Armand Schwerner was born in Antwerp, Belgium, and immigrated to the United States in 1935. He studied at Cornell and Columbia universities and earned his BA and MA at Columbia. His early collections of poetry include The Lightfall (1963), (if personal) (1968), and Seaweed (1969); a volume of his Selected Shorter Poems (1999) appeared posthumously. Schwerner’s graduate work included a focus on anthropology, and he was sometimes affiliated with the ethnopoetics movement. According to Norman Finkelstein, “it was given to Schwerner, perhaps to a greater extent than any of his fellows, to understand the deep irony and uncanny pathos that informed the ethnopoetic project at its most serious—which is also to say, at its most grandly comic. Schwerner embraced the universalizing spirit of ethnopoetics—the dream of total translation, total performance, total synchronicity—while at the same time implicitly acknowledging its impossibility.”
 
Schwerner’s most famous work is the multivolume The Tablets (1999), a poem in 27 sections that he wrote over 25 years. The poem is built of supposed translations of 4,000-year-old Sumerian or Akkadian clay tablets, and Schwerner included numerous glosses, “untranslatable” passages, and margin comments by the “scholar/translator” allegedly translating the work. The poem is sometimes compared to Ezra Pound’s The Cantos or Louis Zukofsky’s A; like those works, The Tablets is intricately layered and archeological, composed of various kinds of language and content, and intensely polyvocal. According to Michael Heller, “More than anything, the key to Armand's work is its diction, tonally and lexically so accurate and finally so moving. For a poet who took the self's structures as the scrap lumber of language, and so takes himself apart in every poem, word choice, its voicings and intonings, are almost the only tracery of personality. High intelligence, humor, crudity, spiritual depth, these come from a place of great activity and search, one that is constantly centering and decentering itself.”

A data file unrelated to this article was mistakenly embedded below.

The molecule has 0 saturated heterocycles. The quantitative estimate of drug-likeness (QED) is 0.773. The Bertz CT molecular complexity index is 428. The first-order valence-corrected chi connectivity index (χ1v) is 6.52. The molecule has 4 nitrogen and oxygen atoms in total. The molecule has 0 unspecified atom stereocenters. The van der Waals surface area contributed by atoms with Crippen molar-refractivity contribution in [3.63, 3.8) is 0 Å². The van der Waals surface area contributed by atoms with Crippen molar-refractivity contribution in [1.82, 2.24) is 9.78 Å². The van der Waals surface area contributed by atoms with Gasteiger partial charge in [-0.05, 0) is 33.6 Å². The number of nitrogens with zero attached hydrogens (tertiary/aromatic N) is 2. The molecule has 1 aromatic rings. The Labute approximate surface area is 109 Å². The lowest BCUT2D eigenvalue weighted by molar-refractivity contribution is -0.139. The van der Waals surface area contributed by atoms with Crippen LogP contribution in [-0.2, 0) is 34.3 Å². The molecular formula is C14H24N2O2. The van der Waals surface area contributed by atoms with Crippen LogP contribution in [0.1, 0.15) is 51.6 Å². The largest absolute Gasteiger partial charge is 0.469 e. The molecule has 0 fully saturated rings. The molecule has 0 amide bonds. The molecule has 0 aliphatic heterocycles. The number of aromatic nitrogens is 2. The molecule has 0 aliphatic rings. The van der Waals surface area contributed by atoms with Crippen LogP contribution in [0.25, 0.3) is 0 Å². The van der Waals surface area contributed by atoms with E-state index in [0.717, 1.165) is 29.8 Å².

Schwerner’s performances of The Tablets series were well known; according to the New York Times, Schwerner “could produce many distinct voices from one breath to the next. He could also use his mastery of rhythm (he was an accomplished clarinetist) to create an audible stir in an audience, which at times made it seem that his poems were speaking from the floor, the balcony and the rafters all at once.” During the 1980s, the Living Theater staged versions of The Tablets. Schwerner himself wrote for the stage, including a version of Sophocles’s Philoctetes.
 
Schwerner taught for many years at the College of Staten Island, CUNY. He was active in PEN America and on the board of the Tibetan Museum in Staten Island. He died in 1999.
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